From observation to application, Frederik Bang's research was hallmarked by translating the microscopic to macroscopic. Dr. Bang was an extraordinarily creative scientist whose interests ranged from electron microscopy to animal ecology.
He believed that the study of "transparent" animals, in which circulation could be observed in the intact animal, would lead to a greater understanding of physiological processes in vertebrates. His theory was keenly illustrated in 1956 when he discovered a disturbance of coagulation in the horseshoe crab when it was naturally infected with vibrio bacteria. Developed on the trajectory of Dr. Bang's discovery, a commercially available extract of the horseshoe crab's blood serum is now widely used to screen human injections for endotoxins.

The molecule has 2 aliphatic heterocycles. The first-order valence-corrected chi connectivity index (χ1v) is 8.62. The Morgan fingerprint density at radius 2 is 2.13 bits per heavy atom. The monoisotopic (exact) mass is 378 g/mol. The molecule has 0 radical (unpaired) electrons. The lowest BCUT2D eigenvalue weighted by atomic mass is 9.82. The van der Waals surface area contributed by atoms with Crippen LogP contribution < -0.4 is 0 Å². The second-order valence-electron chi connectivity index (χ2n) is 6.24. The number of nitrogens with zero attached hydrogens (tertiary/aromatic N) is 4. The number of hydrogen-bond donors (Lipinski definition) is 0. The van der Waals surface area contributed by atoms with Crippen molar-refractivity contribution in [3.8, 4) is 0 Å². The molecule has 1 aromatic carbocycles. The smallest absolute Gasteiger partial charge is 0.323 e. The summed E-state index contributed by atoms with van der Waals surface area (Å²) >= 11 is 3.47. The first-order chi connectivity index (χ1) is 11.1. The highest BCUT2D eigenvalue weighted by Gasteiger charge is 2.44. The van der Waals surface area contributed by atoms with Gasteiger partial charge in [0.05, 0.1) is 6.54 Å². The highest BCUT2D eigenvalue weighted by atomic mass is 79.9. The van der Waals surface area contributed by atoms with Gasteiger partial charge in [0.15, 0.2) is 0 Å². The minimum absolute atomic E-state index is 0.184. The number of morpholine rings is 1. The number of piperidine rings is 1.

As professor and chairman of the Department of Pathobiology, Dr. Bang's broad outlook provided the intellectual underpinnings for studying the distribution of disease patters in populations. In addition, his expansive field-based efforts led to the establishment of the Hopkins Center for Medical Research and Training in Calcutta, India, and Dacca, Bangladesh, which have had a lasting effect on the School and its activities.